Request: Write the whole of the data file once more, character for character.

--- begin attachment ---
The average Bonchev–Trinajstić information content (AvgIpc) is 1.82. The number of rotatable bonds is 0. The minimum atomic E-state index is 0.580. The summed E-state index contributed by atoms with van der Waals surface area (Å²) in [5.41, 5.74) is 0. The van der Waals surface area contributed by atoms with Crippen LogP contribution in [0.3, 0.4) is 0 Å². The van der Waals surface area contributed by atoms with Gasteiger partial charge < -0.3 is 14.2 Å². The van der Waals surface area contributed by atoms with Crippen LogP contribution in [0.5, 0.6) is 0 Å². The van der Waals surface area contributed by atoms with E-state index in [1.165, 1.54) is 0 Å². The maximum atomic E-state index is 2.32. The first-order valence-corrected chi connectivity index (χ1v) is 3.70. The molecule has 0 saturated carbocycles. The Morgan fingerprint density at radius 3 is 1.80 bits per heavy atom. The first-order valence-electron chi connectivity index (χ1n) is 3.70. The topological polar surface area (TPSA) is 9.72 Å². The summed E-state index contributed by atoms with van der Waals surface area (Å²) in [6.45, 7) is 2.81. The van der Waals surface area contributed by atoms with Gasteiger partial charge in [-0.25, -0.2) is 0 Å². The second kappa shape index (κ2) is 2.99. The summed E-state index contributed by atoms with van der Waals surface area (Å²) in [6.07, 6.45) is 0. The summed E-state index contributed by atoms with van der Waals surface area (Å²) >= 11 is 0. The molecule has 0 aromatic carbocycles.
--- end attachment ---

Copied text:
The average Bonchev–Trinajstić information content (AvgIpc) is 1.82. The number of rotatable bonds is 0. The minimum atomic E-state index is 0.580. The summed E-state index contributed by atoms with van der Waals surface area (Å²) in [5.41, 5.74) is 0. The van der Waals surface area contributed by atoms with Crippen LogP contribution in [0.3, 0.4) is 0 Å². The van der Waals surface area contributed by atoms with Gasteiger partial charge < -0.3 is 14.2 Å². The van der Waals surface area contributed by atoms with Crippen LogP contribution in [0.5, 0.6) is 0 Å². The van der Waals surface area contributed by atoms with E-state index in [1.165, 1.54) is 0 Å². The maximum atomic E-state index is 2.32. The first-order valence-corrected chi connectivity index (χ1v) is 3.70. The molecule has 0 saturated carbocycles. The Morgan fingerprint density at radius 3 is 1.80 bits per heavy atom. The first-order valence-electron chi connectivity index (χ1n) is 3.70. The topological polar surface area (TPSA) is 9.72 Å². The summed E-state index contributed by atoms with van der Waals surface area (Å²) in [6.45, 7) is 2.81. The van der Waals surface area contributed by atoms with Gasteiger partial charge in [-0.25, -0.2) is 0 Å². The second kappa shape index (κ2) is 2.99. The summed E-state index contributed by atoms with van der Waals surface area (Å²) in [6.07, 6.45) is 0. The summed E-state index contributed by atoms with van der Waals surface area (Å²) >= 11 is 0. The molecule has 0 aromatic carbocycles.